Online learning has the potential to change teaching and learning at European universities profoundly. Recent trends have greatly accelerated the development of and investment in online learning, at research-intensive universities in particular. In its latest advice paper Online Learning at Research-Intensive Universities LERU emphasizes that universities should seize the opportunities that online learning offers, but must do so smartly and strategically.
LERU is convinced that online learning will play an important part in the future of teaching and learning at European universities. The new LERU paper emphasizes, however, that this will only be to the advantage of students, learners, and universities themselves if those universities take a strategic approach towards online learning, in their own institutions and with learners worldwide.
“Intelligent scenario planning, underpinned by a willingness to think radically where necessary, will be key to the future provision of a successful learning experience for the next generations of students”, says Sally Mapstone, Pro Vice Chancellor Education at Oxford University and co-author and editor of the LERU paper. She stresses that quality control of online courses is absolutely fundamental: “Research-intensive universities should take the lead in defining standards and expectations for quality assurance in online education. Online offerings should always be subjected to the same rigorous evaluation as traditional course offerings.”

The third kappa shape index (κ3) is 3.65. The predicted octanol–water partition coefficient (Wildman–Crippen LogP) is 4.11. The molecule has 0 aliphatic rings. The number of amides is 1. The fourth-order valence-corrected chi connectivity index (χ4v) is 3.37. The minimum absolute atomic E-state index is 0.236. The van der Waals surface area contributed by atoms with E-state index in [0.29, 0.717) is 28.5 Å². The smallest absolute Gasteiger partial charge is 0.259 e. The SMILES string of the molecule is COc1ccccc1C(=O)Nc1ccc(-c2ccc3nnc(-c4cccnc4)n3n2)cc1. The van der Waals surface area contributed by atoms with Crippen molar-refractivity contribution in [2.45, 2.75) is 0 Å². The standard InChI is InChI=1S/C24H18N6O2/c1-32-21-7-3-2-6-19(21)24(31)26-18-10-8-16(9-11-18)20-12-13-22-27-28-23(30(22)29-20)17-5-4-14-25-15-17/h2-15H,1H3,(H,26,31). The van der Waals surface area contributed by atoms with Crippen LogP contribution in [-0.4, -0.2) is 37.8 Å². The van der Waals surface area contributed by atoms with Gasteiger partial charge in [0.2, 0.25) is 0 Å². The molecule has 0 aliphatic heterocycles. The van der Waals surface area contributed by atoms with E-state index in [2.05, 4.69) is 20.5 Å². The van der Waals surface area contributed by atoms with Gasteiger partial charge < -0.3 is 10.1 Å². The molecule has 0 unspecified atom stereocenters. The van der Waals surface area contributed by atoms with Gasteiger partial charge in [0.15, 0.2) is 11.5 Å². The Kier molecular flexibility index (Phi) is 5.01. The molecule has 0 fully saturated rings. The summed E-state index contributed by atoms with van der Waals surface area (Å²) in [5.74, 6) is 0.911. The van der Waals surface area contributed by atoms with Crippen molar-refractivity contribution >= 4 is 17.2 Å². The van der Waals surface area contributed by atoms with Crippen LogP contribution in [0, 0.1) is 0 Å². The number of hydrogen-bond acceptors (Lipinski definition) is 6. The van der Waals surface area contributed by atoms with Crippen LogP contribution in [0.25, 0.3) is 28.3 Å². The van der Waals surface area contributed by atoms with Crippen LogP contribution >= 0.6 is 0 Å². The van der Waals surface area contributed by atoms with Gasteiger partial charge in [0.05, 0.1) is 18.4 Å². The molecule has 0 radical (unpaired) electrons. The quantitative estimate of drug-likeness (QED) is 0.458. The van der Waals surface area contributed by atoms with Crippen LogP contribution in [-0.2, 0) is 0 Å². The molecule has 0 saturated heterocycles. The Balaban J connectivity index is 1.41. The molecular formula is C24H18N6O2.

The future of online learning at research-intensive universities is most likely to be part of a blended learning approach: an on campus experience supported by the digital when it has most added value or enhancement. But for these universities online learning and digital technologies have further great potential in the creation of partnerships and alliances between institutions and even, when it makes sense, the sharing of resources. Again, however, this needs to be part a strategic planning exercise.
The role of policy makers in this narrative is mostly to support and incentivise universities to take a strategic approach to online learning and to stimulate them to be innovative. This support should not only be through policy development but also through the allocation of the necessary funding. Setting common, open, technical standards and working with institutions to develop portals or gateways for the sharing of high quality online materials should be on their priority list as well.
The LERU paper emphasizes that research-intensive universities should take a lead in online education in terms of policy making, content creation and delivery, quality assurance, partnerships and collaboration. Online learning initiatives should be driven by a mission to open up and enhance education, to vitalise the blended learning environment, and to maximise the potential for distance learning, OER, and crowd-sourcing initiatives. The educational online future is an exciting one and research-intensive universities must both embrace and strongly influence it.